Welcome To The Next Level
Welcome, content-starved fantasy NBA basketball enthusiasts! Your long search has come to an end!
Now that you're here, let's talk about your team for a minute...
You've participated in fantasy leagues before, and you're probably pretty good at them... But there's always that guy who seems to know a little bit more than you do a week before you even hear the news. And he's the guy who walks away with the league title.
You've probably noticed that there isn't nearly enough fantasy basketball content available to keep your team ahead of the curve.
The Internet is loaded with fantasy baseball content. You can probably find no less than five large media outlets that offer you daily player updates on injuries and values for every player in the MLB universe--for a fee, of course. Add to that the number of obscure professional and personal websites offering free insight and humor related to fantasy baseball, and you've got information overload before you even hit your draft.
But Basketball seems to be different story...
THE PRESENTEven ESPN, the Microsoft of the sports media world, gives fantasy basketball the cold shoulder. Out of the Box, originally a daily tour of the boxscores for baseball, has become a watered-down, weekly, shell of its former self for the basketball season. Pay ESPN's Insider fee and you're privy to articles that will tell you what you already knew--that your fourth round pick has been a disappointment--but don't tell you what to do about it.
They offer you a Player Rater (Version 2.0!!), but still haven't addressed its obvious limitations. For instance, did you know that both the ESPN Player Rater and the Yahoo Player Rater do not take into account quantity of shots taken when they compute relative values for FG% and FT%? It's true... That means that a .545 FG from Kelvin Cato (on about 5 shots per game) looks better to a Player Rater than Carlos Boozer's .526 (on about 12.5 shots per game). This is the kind of flaw that has Kelvin Cato checking in at a cool #71 by average, while Boozer limps into the top 100 at #92.
If you're willing to trade me Boozer for Cato, we need to get in a league together real soon...
What's wrong with this picture? Shouldn't you be able to trust your Player Raters? Are they not infallible?
Are you the guy who's wondering why your team is floundering when you've got a roster that includes Kobe Bryant, Steve Francis, Yao Ming, RJ and Carmelo Anthony?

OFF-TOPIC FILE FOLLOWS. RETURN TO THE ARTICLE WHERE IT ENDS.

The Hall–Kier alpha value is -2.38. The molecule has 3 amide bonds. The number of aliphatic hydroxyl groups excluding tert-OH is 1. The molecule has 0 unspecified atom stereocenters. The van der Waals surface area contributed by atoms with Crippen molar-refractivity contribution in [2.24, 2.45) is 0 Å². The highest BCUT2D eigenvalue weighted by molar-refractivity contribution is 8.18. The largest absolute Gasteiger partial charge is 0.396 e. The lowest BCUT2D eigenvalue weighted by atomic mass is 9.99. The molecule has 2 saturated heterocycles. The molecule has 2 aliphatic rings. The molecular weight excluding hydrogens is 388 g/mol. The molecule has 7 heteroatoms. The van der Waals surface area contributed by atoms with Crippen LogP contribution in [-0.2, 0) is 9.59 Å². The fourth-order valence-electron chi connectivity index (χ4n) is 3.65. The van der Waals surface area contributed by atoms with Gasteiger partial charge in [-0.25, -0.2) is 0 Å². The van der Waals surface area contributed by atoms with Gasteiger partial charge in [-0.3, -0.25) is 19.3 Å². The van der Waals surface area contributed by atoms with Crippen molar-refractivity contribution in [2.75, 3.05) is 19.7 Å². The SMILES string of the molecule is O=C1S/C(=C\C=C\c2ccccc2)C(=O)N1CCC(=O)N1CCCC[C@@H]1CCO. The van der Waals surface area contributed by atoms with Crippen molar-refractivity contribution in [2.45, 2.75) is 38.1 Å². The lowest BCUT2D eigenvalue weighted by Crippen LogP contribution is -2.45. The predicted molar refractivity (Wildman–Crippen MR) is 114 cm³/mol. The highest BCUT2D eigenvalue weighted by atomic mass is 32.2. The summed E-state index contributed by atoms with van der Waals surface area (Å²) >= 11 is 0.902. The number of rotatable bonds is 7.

Welcome, friend, you've come to the right place.
Player Raters tell us some valuable things--Shawn Marion really is that good, folks--but they give an incomplete and distorted picture of what it's going to take to win your league.
And if you have a Yahoo! fantasy team and are trying to win based on ESPN content, good luck: ESPN's player rater doesn't factor in turnovers--your league standings do. Trust me.
Because ESPN leagues don't care about turnovers, their columnists don't either, and this really distorts the players they recommend for your team, and the ones they write off as busts. The people at ESPN are the kinds of people who continue to devastate fantasy teams every year by recommending people like Baron Davis, Shaquille O'Neal, and... god forbid that you took this guy before the tenth round... the dreaded, dreaded Carmelo Anthony.
So what are you left with when the cool, clean objectivity of the Player Rater fails you?
You need quality insight and analysis that looks--literally--"Outside the Box" to find out which players contribute to a winning squad and which players cripple it, to give timely playing time and injury updates, and to make accurate calls about the keepers and pretenders that matter in your league. And you need it more than once a week, or whenever ESPN can get around to it.
You need insight that's intelligent, and that isn't afraid to challenge convention, and you need to get it from someone you can trust. What does ESPN offer you?
Well, when it's basketball season, you can forget about the both headlines and headliners (goodbye Rob Neyer, so long Peter Gammons; hello... Greg Anthony?) when it's time to read the rare updates that they throw to us like so many table scraps. Just when you thought it couldn't get any nerdier, look, now, as Eric Karabell is replaced by red-faced eighth grader Kevin Rounce as guest columnist.
What you need is not a troupe of geeks and adolescents who, while dismissing for weeks the contributions of guys like Marko Jaric and Damon Jones, will tell you that it might be time to give Rick Brunson a shot, to ride the Ricky Davis train, or to drop Wally Szczerbiak for Eddie Griffin (whoops). You can trust me: I will never, ever tell you to ride the Ricky Davis train.
What you need is not the "old school" opinions of people who have played real basketball, like Walt "Clyde" Frazier, who will tell you how that even though Iverson makes about 39% of his shots on a given year, he's valuable because he's able to "create his own shot." That's great, I guess, but winning a fantasy title is a lot like winning an NBA championship--if you're going to let a guy who makes 39% of his shots take 25 of them a game, you probably shouldn't be in charge.
No, friends, what you need is right here. I'm the Dime Dropper. I'm here to drop them dimes...
Here, you'll find advice on which players to pick up, which players to drop, and which players to keep an eye on, and which player to avoid. Here, you'll find out who the establishment overrates and who it underrates. You'll find out who to buy low and who to sell high. You will learn to respect the turnover. You'll get this insight with an occasionally acerbic wit.
And in the end, you'll win your league.
The Dime Dropper